If this is the case, we will not win this battle. Boris “I am TfL” Johnson has made his smoothing traffic flow priorities perfectly clear. Inner London Labour AMs and the Green Party (much as I admire them) are not enough to change the central tenet of TfL policy.

But Blackfriars is also about pedestrians, cleaner air and ultimately more pleasant streets.

So what do we do? Well, I’ve got a couple of ideas, but the responses I’ve had so far are “you need a slap” and “your mother will kill you”, so I’m going to research them a little more. Whatever we do, I think it has to fulfil two conditions:

  1. Media friendly – column inches are vote-winners.
  2. Inclusive – this is about making our city people-friendly. People who can participate should ideally include those who walk London, those who’d like to cycle but currently don’t, and in fact even motorists who also want London’s streets to be more pleasant.

Answers on a postcard.

TfL’s ‘smoothing traffic flow’ ignores pedestrians, cyclists and even buses

June 10, 2011

This has been quite the week for TfL. On Wednesday, a Conservative London Assembly walk-out put them under the spotlight for their Blackfriars plans which make the street better for drivers, and worse for everyone else.  Yesterday, the story broke that a new pedestrianised “civic square” in London’s Zone 1, at Elephant & Castle, is being blocked by TfL because “it would interfere with the traffic flow too greatly”. .

Elephant and Castle southern roundabout from Strata

Elephant & Castle: a jewel in TfL's traffic-smoothing crown

If we take a closer look at what this actually means, it quickly becomes clear that TfL are subjugating the needs of people who walk, bike and even take the bus, to those of people driving cars. Once again, this becomes quite technical I’m afraid, but the detail exposes some questionable political choices made by TfL.

What are TfL’s traffic flow obligations?

Transport for London have a legal duty to ensure their network of streets run smoothly.

As Cyclists in the City explains:

TfL’s obligation under the Traffic Management Act 2004 is to: Ensure the expeditious movement of traffic on its own road network; and facilitate the expeditious movement of traffic on the networks of others.

Under TfL’s current Chair, Boris Johnson, this translates into a policy called Smoothing Traffic Flow, which aims to ensure journey time predictably and reliability.

Who counts as traffic?

Legally, everyone, even people walking. It is explicitly stated in the Traffic Management Act 2004 that “traffic” includes pedestrians, cyclists and “motorised vehicles – whether engaged in the transport of people or goods.” (Traffic Management Act 2004, Section 31, and DfT Traffic Management Act 2004, Network Management Duty Guidance, DfT page 4, paragraph 10).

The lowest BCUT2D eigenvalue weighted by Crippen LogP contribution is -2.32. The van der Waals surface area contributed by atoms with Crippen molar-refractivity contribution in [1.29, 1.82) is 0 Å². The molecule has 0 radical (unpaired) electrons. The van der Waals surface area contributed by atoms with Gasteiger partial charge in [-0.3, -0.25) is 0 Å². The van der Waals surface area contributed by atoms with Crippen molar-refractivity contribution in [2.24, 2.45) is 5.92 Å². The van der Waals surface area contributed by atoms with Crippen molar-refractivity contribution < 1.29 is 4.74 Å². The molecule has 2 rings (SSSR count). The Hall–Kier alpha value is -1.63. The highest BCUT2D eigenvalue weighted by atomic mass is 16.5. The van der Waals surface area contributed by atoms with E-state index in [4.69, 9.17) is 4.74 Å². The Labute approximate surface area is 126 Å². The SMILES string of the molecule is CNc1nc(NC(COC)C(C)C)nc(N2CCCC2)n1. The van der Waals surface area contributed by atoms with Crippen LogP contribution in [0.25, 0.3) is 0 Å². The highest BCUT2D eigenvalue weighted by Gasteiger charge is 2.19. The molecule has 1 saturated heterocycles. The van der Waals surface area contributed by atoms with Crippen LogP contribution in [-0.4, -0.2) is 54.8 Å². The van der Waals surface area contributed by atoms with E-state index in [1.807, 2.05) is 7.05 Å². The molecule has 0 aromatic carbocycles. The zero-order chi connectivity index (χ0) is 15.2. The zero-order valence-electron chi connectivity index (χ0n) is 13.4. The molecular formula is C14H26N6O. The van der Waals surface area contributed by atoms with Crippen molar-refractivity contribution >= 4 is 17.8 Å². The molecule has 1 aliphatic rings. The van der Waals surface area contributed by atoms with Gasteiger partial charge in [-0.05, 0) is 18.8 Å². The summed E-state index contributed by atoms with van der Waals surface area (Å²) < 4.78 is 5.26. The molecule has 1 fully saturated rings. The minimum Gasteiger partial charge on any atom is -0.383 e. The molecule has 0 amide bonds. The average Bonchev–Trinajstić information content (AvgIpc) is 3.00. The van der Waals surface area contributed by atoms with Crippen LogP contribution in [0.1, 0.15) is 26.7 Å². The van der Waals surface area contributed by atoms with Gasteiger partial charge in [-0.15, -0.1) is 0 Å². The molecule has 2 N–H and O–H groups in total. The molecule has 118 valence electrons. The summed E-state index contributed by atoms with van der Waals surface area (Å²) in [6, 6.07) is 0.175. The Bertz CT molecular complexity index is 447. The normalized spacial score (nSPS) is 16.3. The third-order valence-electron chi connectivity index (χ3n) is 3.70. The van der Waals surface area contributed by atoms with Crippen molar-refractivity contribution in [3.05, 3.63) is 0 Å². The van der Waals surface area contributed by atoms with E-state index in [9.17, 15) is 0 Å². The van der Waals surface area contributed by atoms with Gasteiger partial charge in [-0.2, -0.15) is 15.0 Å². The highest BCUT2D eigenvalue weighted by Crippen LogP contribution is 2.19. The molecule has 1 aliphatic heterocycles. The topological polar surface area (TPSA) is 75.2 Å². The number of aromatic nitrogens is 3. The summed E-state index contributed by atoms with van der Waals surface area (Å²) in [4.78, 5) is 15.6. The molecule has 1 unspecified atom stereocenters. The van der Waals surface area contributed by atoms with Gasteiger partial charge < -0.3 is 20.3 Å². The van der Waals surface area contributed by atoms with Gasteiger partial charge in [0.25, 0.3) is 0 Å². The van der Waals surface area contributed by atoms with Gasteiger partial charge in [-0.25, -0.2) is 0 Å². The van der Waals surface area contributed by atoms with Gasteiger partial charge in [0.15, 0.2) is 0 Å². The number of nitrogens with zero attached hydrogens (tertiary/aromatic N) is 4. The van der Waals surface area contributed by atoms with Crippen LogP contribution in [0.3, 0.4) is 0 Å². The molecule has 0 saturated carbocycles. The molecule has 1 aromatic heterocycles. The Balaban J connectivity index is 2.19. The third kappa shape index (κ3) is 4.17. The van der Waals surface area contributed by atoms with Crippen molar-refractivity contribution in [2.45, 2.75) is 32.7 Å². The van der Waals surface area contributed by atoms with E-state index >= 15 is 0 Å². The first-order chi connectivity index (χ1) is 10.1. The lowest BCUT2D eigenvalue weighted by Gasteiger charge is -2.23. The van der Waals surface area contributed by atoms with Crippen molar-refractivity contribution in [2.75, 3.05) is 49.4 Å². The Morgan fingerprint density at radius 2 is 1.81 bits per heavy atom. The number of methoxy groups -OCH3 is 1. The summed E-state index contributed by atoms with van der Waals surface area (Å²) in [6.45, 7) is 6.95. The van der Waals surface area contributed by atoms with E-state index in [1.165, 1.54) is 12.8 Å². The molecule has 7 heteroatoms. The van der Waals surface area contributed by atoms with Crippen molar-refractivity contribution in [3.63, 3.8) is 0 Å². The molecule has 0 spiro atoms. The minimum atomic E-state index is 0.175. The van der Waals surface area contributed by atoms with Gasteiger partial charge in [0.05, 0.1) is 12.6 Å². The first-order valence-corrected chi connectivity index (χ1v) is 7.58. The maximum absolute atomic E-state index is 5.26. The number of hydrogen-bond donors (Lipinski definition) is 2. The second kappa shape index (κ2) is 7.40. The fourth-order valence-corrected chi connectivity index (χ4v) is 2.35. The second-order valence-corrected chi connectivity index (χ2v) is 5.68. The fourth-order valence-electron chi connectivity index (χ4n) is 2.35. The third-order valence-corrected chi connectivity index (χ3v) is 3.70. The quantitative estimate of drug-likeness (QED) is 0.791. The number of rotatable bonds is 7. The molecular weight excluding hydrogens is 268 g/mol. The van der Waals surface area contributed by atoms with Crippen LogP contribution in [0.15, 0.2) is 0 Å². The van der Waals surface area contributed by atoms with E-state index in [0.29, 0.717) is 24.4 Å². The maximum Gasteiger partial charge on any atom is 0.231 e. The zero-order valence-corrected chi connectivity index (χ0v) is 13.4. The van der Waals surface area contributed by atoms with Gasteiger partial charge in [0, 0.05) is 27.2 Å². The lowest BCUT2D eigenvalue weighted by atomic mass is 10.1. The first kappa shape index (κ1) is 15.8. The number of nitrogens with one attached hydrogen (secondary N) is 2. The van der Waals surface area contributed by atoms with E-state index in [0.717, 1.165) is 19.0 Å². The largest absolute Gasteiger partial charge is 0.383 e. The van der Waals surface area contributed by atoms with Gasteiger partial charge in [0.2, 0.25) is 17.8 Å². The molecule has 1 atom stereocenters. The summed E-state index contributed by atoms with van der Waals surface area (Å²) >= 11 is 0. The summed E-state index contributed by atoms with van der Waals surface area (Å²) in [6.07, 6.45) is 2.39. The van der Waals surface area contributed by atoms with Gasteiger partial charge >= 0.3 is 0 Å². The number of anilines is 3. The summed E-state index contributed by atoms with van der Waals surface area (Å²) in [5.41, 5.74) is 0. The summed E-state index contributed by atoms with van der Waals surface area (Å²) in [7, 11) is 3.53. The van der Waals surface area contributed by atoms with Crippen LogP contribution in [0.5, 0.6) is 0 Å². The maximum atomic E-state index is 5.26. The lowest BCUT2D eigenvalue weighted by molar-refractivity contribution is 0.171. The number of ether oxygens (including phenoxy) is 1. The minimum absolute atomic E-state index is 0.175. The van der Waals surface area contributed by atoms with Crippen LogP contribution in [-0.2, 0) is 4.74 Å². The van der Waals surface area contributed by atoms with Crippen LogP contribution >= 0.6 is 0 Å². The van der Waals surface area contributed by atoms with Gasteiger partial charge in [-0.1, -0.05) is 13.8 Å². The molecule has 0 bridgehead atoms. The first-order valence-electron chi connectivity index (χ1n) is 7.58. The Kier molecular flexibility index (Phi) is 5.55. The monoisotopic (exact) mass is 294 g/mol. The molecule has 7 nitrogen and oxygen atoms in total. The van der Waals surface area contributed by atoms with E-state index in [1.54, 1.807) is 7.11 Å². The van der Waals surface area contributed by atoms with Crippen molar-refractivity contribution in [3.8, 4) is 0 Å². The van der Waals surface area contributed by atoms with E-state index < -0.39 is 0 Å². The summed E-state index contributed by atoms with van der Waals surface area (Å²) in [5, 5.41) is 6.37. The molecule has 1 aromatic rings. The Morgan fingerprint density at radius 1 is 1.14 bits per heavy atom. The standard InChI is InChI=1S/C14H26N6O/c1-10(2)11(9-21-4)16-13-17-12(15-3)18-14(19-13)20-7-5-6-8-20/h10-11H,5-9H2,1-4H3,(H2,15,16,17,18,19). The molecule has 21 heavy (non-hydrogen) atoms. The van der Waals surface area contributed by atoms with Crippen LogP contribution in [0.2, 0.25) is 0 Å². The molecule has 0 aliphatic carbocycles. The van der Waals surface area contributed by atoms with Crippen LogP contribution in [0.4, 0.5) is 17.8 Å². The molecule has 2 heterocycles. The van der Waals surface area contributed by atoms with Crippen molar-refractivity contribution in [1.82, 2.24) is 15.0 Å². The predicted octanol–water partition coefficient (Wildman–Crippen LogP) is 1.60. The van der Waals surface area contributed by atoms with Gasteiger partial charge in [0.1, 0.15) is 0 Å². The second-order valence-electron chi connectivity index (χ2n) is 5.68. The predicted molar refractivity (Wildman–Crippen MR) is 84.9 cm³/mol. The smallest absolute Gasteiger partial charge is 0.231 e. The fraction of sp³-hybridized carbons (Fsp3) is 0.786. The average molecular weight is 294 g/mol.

On TfL’s website, Boris claims to accept that smoothing traffic flow, “also includes smoother journeys for pedestrians,” although no mention is made of people on bikes or public transport.

As ever with TfL, we shall see that there’s many a slip twixt press release and policy.

What does smoothing traffic flow actually look like?

TfL’s Draft Network Operating Strategy (May 2011) explains how this Mayor’s Transport Strategy (MTS) objective is translated into reality:

The key measure for smoothing traffic flow set out in the MTS is journey time reliability .(p14)

And how is this measured?

Journey time reliability scope includes all classes of light good vehicles, Heavy Goods Vehicles (HGV’s) and cars. (p14 – footnote 2)

So there you have it. Pedestrians don’t count. Cyclists don’t count. Buses don’t even count.

Kingsland Road Bus Park

Smooth as silk: Buses definitely not in traffic

Will asking for 20mph at Blackfriars help?

The prioritisation of cars, vans and HGVs by TfL is why schemes like Blackfriars Bridge and Elephant & Castle are inevitable. Not to mention other similar schemes all over London. Or Cycle Superhighways which disappear at junctions even though that’s where 4 out 5 collisions happen. Or people being killed by HGVs on roads that boroughs have begged TfL to make safer.

Asking for the speed limit to remain 20 at Blackfriars is like trying to cure chicken pox by lopping them off one-by-one.

So what next?

This is a problem that goes right to the core of TfL’s and ultimately the Mayor’s transport strategy. A complement of responses is required, some aimed at TfL and some at their political masters. For now, I’m going to suggest the former: take advantage of the fact that the Network Operating strategy is currently under consultation.

Responses needn’t be long. They simply have to say something like: the performance of the road network cannot be measured solely by smoothing traffic flow and by the speed of motor traffic, as is outlined in Chapter 3. The time of cyclists, pedestrians and people on buses is just as important as those in cars and vans.

STEngagement@tfl.gov.uk

Tory walk-out: a PR stunt that might just work

June 8, 2011